Tag Archives: Road Trips

A fresh look at Linden Street

A view of Linden Street, in front of Sacred Heart Church, looking north; virtually all of the houses were multiple-family dwellings. 143 Linden Street is the second building past, and beside, the church.

The slides my father took on my First Communion Sunday, 15 May 1966, in Fall River, Massachusetts, serve as a colorful time capsule of a bygone era. Sacred Heart Church, now closed, once covered the largest geographical parish in the center of the city. On that morning, more than 60 children, girls in white and boys in black, having fasted for twelve hours in preparation for communion, processed into church with disciplined precision. We returned to church in the afternoon to receive scapulars, prayer books, and rosaries, and then processed out of the church east along Pine Street for the May crowning. Continue reading A fresh look at Linden Street

‘National Treasure’ time

One of the greatest, worst movies of all time is National Treasure. The plot is insane, the historical accuracy is mezza mezza, and it stars Nicolas Cage, so it’s not winning any Oscars. That said, it is one of my guilty pleasures – just the thought that some of the “treasure” at the end of the movie contained scrolls from the Library at Alexandria is the stuff of dreams. Continue reading ‘National Treasure’ time

Picturing Maggie

Margaret (Ricketts) (Wright) (Willin) Witzke (ca. 1882-1948)

This past couple of weeks a lot of the old ghosts have decided to haunt me. Just when I think I’ve got them all figured out (especially a significant one like that of my paternal great-great-grandfather John Henry O. Record), a surprise comes along to teach me that I still have much to learn. Now, I’ve studied John Henry’s ancestry until I’m blue in the face. I’ve looked at journals and notes handed down from his daughter Grace[1] to her daughter Barbara.[2] I’ve studied Civil War era pension files and been privy to deathbed letters from his mother Susanna[3] to his brother George.[4] But a few weeks ago, something very rare and unexpected showed upending most of what I thought possible to know or discover about my Record family. I happened to stumble upon Maggie. Continue reading Picturing Maggie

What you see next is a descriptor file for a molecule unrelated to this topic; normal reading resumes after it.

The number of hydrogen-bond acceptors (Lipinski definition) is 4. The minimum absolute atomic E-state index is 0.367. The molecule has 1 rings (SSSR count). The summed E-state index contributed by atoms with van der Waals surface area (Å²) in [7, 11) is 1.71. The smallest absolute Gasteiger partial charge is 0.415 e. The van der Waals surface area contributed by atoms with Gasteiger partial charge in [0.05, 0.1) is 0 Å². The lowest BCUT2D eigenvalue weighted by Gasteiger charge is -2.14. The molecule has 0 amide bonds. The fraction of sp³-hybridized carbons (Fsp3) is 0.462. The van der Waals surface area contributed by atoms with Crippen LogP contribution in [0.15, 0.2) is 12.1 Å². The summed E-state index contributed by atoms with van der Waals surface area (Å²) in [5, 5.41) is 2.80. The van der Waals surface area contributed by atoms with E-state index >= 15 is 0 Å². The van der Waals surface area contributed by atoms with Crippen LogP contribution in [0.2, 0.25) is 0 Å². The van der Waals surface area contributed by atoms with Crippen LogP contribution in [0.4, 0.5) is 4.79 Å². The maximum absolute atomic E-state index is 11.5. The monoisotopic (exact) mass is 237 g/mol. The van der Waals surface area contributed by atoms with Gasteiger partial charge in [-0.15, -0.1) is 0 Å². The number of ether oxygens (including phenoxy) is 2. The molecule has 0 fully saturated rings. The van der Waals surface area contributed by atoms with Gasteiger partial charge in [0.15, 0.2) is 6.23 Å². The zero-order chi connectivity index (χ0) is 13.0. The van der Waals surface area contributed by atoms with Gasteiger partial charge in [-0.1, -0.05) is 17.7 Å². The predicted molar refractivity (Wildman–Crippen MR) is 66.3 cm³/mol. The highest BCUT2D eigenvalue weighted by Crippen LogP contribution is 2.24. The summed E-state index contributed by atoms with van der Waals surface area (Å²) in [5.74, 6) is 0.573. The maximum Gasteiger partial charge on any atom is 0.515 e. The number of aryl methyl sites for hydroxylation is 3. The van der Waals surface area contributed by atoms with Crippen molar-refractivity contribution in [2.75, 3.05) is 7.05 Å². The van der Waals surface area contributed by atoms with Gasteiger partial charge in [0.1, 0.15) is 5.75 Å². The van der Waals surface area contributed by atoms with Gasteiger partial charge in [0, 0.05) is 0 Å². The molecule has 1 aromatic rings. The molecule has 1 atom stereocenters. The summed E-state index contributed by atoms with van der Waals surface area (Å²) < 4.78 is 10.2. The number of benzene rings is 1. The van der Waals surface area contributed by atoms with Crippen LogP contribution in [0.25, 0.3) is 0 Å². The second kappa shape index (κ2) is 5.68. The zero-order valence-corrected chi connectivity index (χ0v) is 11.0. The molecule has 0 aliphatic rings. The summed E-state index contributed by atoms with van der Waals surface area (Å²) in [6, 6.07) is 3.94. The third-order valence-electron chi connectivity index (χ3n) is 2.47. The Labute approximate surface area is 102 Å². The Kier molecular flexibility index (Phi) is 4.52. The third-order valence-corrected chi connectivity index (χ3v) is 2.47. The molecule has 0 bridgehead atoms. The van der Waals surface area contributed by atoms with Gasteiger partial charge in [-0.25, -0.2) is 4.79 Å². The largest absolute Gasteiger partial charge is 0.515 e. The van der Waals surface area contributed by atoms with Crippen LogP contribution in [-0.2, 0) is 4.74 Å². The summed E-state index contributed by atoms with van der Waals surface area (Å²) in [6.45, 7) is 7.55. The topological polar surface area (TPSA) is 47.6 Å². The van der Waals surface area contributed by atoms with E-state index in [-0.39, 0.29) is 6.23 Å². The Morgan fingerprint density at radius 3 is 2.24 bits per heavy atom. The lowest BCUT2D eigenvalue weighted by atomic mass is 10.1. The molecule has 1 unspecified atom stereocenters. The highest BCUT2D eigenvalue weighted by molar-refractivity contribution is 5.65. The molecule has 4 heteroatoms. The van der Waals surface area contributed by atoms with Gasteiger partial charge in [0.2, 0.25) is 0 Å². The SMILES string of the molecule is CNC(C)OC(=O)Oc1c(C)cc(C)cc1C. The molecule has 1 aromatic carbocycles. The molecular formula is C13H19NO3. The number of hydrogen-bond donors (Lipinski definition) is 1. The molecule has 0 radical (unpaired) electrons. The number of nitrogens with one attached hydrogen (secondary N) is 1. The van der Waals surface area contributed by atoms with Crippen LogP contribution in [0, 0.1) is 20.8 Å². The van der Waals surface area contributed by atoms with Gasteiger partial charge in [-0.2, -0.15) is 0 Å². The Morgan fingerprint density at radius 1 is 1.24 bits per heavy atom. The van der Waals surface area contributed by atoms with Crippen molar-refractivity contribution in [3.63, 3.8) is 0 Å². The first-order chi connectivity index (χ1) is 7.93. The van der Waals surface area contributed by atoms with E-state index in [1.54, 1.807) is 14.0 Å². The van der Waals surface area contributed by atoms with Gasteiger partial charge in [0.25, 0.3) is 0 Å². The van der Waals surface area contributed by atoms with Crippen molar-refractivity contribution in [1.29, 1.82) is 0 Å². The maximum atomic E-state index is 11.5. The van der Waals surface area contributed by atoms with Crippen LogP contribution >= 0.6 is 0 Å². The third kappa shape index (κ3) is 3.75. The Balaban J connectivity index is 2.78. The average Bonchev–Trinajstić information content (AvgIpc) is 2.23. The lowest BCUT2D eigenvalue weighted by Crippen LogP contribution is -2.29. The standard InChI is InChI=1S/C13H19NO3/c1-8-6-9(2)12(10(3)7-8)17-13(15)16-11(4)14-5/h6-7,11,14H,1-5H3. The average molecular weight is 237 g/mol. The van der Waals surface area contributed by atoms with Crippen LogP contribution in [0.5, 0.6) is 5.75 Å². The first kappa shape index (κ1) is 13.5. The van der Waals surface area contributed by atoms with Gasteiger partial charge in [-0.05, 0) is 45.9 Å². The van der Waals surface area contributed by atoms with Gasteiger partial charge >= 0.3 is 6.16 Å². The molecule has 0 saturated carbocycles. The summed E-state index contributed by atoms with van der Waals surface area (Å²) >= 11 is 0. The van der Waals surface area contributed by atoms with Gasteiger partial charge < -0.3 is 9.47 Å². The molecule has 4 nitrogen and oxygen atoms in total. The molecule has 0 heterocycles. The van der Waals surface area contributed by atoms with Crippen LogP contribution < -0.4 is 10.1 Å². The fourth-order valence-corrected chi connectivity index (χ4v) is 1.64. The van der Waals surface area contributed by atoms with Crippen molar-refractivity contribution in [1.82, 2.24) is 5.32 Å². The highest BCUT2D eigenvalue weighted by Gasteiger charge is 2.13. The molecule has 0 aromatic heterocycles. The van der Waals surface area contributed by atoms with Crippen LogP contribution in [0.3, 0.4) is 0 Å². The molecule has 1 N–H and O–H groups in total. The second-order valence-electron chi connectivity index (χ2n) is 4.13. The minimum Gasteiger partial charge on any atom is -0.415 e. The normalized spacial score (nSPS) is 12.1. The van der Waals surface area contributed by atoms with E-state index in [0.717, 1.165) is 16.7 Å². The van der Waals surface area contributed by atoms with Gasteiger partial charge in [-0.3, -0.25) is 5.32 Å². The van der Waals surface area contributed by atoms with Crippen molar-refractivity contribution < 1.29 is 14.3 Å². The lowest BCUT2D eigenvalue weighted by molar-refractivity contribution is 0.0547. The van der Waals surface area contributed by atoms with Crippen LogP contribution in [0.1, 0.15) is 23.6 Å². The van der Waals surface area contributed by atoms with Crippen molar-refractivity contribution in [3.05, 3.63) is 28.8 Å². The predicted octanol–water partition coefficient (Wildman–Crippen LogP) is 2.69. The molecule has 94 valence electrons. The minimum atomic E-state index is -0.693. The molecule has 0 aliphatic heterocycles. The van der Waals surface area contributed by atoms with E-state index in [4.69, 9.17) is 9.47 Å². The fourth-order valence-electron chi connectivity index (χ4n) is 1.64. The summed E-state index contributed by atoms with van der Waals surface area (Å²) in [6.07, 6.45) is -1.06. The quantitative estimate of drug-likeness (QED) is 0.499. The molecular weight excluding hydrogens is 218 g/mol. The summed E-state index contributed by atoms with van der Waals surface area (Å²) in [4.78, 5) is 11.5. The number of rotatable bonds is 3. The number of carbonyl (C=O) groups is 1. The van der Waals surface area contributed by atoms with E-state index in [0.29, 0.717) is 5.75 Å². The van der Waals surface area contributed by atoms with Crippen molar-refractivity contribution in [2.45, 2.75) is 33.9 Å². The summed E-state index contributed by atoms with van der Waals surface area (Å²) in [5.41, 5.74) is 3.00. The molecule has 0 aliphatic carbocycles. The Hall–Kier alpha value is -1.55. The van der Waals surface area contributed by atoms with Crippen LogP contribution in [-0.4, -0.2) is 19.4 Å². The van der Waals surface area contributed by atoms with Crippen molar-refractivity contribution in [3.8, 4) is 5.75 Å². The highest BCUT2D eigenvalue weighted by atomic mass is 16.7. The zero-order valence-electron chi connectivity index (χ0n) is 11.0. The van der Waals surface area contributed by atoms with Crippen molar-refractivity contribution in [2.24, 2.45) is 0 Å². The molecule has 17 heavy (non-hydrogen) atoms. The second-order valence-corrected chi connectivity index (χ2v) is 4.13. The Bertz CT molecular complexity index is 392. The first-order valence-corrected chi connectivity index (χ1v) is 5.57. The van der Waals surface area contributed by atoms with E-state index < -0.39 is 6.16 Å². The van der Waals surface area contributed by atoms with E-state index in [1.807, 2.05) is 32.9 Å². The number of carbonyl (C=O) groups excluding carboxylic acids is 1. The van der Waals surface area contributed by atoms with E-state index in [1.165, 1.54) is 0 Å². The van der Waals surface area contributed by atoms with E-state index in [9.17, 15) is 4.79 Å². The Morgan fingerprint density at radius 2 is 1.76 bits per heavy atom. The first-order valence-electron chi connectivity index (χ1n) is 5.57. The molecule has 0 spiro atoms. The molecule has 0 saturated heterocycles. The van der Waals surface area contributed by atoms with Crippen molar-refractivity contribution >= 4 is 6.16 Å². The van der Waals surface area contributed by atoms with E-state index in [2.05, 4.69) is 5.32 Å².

Clandestine marriages

Courtesy of Wikimedia Commons

Recently I was researching marriage records in Vermont and was reminded of the existence of Gretna Green towns in Colonial New England in the mid-eighteenthcentury. It turned out some English customs were just too convenient to leave behind, and British colonial towns like Chester, Vermont continued to mirror the infamous Gretna Green found just over the southern border of Scotland. We have likely encountered more references to the notorious town and hasty marriages in historical romance novels than we have in our own genealogical research. Still, it made me wonder about the origins of the scandalous towns and the non-traditional marriage custom the new inhabitants continued to practice after arriving in the New England colonies. Continue reading Clandestine marriages

Ghosted

It sat there like the apparition of a chad from some long-ago election. I stared at the blank lines somehow expecting immediate changes to the record of his life, changes I’d reckoned should be there. There were none. What the heck? Couldn’t they see that all the information they had about Frank was wrong?[1]

I had reached out to them the moment I first saw mention of Cousin Frank: Hey, Frank didn’t die in ‘29. He’d lived, disappearing into a simple and solitary life. Further, he’d somehow put into motion posthumous wishes to be buried under the name of Tom nearly fifty years later. Yep, old Frank; he’d simply ghosted them all. Then at this, at my notion to reach out and tell the family about Frank, his descendants simply did the same thing. They ghosted me.[2] Continue reading Ghosted